Jefferson County community development planners discuss impact of new fees — and costs of pot permits
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Jefferson County Department of Community Development Director Carl Smith, left, and Planning Manager Stacie Hoskins address the county commissioners.

By Charlie Bermant
Peninsula Daily News

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PORT TOWNSEND — The Jefferson County Department of Community Development has saved money and increased efficiency by passing some expenses onto the consumer, but it still needs to “eat” some of the costs related to the approval of marijuana licenses, county commissioners were told Tuesday.

On Jan. 1, the department began charging for customer service. The first 15 minutes of a permit consultation are free of charge, with additional time charged at $76 an hour.

“The cynical view is that you would be slow-talking and slow-moving in the first 15 minutes in order to collect a fee, but that doesn’t seem to be the case,” said Commissioner John Austin when Stacie Hoskins, planning manager, and Carl Smith, department director, as they presented the report.

“We are not trying to inflate anything,” Hoskins said.

“If I can answer a question quickly, then I can move on to something else.”

Customers already have responded well to the new system and are generally better prepared for the meetings, Hoskins said.

But resources spent on a marijuana permit cannot be charged to the customer since it is mandated by the state — and the state isn’t providing any reimbursement, she said.

“I had to spend six hours on one application recently, and we won’t get any of that money back,” Hoskins said.

The department’s role in marijuana licensing involves the determination of whether the site falls within legal boundaries and is not in proximity to a park or a school.

“There are two parts to the approval process: the person and the site,” Hoskins said.

“The state takes care of the person, running background checks, while we make sure the proposed site meets all the requirements.”

This involves a close inspection of the site’s location. If it is not qualified, Hoskins must cite the exact parcel that causes the disqualification, she said.

Hoskins said she has received about 10 applications so far for processing and growing, but none for retail, and has returned about half of them to the state.

Another potential expense is that if the county recommends rejection of an application, representatives must be able to travel to Olympia for a hearing, with expenses not reimbursed.

The new fees charged to other customers are projected to bring in an additional $100,776 to the department.

The new system was begun because grant funding ended in December, Hoskins said.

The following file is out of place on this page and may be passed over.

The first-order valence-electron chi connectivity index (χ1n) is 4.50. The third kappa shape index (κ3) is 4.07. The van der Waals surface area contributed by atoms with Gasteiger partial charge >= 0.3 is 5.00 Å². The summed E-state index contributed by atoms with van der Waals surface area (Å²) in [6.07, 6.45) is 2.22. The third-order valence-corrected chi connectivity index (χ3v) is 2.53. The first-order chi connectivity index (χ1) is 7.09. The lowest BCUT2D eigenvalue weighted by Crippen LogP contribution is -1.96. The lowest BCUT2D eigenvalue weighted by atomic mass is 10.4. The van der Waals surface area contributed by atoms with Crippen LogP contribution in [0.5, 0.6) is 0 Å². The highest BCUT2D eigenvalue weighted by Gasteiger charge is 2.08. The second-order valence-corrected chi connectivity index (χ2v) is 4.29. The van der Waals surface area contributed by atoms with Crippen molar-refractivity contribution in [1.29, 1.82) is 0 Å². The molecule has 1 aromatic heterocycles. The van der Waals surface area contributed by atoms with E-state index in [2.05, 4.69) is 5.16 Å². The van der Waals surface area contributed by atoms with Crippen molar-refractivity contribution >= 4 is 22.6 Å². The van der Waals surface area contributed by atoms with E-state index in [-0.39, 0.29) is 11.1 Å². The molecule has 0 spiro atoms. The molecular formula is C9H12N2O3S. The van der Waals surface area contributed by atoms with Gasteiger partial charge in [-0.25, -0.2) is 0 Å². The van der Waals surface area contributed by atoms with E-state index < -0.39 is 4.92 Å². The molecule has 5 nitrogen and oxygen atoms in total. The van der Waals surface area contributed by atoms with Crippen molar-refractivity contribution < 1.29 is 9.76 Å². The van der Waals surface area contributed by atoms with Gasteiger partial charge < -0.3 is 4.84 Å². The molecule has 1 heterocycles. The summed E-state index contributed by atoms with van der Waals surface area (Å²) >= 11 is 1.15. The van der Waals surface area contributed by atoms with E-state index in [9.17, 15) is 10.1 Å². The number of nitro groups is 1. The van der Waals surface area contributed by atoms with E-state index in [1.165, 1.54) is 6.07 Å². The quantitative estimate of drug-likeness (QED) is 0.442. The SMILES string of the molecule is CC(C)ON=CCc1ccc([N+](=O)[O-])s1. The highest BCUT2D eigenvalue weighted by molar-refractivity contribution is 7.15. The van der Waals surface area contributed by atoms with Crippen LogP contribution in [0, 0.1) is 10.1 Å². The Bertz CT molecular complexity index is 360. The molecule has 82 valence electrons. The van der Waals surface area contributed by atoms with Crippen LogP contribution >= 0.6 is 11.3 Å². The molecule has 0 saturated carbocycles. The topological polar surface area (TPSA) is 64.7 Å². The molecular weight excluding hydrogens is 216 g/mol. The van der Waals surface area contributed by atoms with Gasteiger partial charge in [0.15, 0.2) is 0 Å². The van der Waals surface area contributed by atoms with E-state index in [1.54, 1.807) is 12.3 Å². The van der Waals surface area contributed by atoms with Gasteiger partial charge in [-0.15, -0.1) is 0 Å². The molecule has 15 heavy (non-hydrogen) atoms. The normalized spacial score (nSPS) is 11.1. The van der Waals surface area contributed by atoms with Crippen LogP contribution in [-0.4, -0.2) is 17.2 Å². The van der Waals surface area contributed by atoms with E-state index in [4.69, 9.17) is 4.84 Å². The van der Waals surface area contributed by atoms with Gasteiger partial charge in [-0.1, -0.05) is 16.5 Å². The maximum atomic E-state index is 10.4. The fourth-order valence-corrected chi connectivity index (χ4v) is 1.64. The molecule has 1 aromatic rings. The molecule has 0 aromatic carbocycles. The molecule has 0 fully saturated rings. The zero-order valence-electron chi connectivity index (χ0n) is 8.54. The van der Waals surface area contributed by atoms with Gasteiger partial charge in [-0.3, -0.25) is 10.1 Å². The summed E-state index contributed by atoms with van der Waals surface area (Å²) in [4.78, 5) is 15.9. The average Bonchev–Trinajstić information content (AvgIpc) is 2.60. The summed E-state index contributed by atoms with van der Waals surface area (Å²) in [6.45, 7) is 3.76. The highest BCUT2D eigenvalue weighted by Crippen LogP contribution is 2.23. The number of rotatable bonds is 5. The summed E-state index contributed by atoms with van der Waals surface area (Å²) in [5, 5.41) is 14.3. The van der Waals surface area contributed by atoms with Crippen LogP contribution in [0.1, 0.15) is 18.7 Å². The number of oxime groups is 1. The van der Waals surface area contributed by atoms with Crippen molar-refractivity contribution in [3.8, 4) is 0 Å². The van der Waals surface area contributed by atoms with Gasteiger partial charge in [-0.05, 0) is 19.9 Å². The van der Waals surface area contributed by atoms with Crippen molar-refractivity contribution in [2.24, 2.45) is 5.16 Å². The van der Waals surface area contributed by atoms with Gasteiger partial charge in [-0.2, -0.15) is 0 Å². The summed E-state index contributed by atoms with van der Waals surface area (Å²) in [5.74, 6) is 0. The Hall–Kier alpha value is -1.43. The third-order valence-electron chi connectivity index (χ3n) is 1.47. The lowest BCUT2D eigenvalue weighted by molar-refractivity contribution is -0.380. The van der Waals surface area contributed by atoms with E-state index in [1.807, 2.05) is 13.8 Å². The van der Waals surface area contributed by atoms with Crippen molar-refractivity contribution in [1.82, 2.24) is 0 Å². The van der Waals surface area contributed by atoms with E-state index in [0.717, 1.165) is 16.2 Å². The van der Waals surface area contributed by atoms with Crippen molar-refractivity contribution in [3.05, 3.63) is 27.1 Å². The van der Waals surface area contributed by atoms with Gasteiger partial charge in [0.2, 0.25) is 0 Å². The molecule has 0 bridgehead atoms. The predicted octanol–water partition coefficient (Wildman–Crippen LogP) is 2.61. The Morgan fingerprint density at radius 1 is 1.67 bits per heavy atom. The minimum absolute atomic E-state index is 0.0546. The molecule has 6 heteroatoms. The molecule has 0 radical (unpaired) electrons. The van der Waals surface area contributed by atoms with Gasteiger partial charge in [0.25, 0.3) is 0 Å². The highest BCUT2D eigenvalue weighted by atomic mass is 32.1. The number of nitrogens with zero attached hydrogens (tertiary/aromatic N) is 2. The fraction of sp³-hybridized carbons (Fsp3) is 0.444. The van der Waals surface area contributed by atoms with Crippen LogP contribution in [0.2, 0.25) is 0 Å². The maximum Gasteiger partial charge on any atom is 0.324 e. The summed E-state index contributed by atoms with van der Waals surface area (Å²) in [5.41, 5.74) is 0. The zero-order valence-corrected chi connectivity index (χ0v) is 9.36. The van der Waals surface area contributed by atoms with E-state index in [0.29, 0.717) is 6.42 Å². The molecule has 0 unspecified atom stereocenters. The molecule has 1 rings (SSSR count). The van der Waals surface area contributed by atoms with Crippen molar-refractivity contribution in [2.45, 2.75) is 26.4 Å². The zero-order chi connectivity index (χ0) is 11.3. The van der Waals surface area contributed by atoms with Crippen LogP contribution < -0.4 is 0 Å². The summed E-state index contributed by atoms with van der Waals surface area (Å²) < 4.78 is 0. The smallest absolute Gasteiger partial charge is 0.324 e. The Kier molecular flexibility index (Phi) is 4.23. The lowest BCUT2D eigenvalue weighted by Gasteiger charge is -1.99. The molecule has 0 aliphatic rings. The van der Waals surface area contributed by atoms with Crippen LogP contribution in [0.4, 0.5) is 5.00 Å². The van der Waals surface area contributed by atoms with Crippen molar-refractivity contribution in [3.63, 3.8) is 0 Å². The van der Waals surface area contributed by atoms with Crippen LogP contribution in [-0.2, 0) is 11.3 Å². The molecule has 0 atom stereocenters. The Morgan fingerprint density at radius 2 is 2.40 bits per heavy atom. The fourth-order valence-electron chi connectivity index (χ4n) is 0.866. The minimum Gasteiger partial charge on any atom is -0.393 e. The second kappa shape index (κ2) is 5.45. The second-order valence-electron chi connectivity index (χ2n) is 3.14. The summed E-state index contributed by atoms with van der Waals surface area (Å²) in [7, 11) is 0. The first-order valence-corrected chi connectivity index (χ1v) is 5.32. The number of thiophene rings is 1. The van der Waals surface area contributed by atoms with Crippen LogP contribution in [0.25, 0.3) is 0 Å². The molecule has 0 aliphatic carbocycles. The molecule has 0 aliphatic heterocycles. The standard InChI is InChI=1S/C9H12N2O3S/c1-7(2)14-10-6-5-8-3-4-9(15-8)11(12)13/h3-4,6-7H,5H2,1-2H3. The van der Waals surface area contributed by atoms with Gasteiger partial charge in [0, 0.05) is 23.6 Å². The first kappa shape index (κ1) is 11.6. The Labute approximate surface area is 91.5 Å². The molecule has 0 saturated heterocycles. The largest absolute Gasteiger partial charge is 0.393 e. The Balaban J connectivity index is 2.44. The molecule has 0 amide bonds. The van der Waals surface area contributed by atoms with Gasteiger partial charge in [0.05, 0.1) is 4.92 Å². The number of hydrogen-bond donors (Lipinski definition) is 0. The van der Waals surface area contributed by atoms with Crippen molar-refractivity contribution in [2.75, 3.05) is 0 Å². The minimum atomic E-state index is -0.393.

“At first, we thought that people would use the free 15 minutes to ‘shop around,’ but that hasn’t been the case,” Hoskins said.

“They are coming in more prepared, and that allows us to use our time and their time more efficiently.”

Each case gets a free 15-minute session, but it is pro-rated as to how much time it will take, with an estimate provided before the session begins, Smith said.

Any preparation or research time is charged to the customer, he said.

Smith said the department has been able to raise about 70 percent of its operating costs through fees. The remainder comes from grants and the county’s general fund.

He said the goal to improve service and decrease the backlog of planning applications is now succeeding but was hampered by a decision to cut back staff hours in January 2013, a move that was reversed in July.

“Going back to 40 hours had a significant emotional impact on the staff and made a big difference in their ability to support their families,” he said.

“I can tell that you’ve made some improvements,” said Commissioner Phil Johnson.

“I am getting a lot fewer complaints and comments about how difficult it is to get a permit.”

Smith said the new resource center, Square One, opening this week offers a collection of tools and services intended to help the public navigate through land-use development and building construction regulations.

“If people start here, they can get the information and assistance they need to have the most efficient and smooth permitting process possible, and also develop in a manner that can protect property values and enhance the environment,” he said.

An open house explaining the service and offering a tour of the DCD demonstration garden will take place from 9 a.m. to noon Friday.

Square One, operating out of the department’s offices at 621 Sheridan St., will be available from 9 a.m. to 4:30 p.m. Mondays through Thursdays.

For more information, visit


Jefferson County Editor Charlie Bermant can be reached at 360-385-2335 or

Last modified: February 18. 2014 7:37PM
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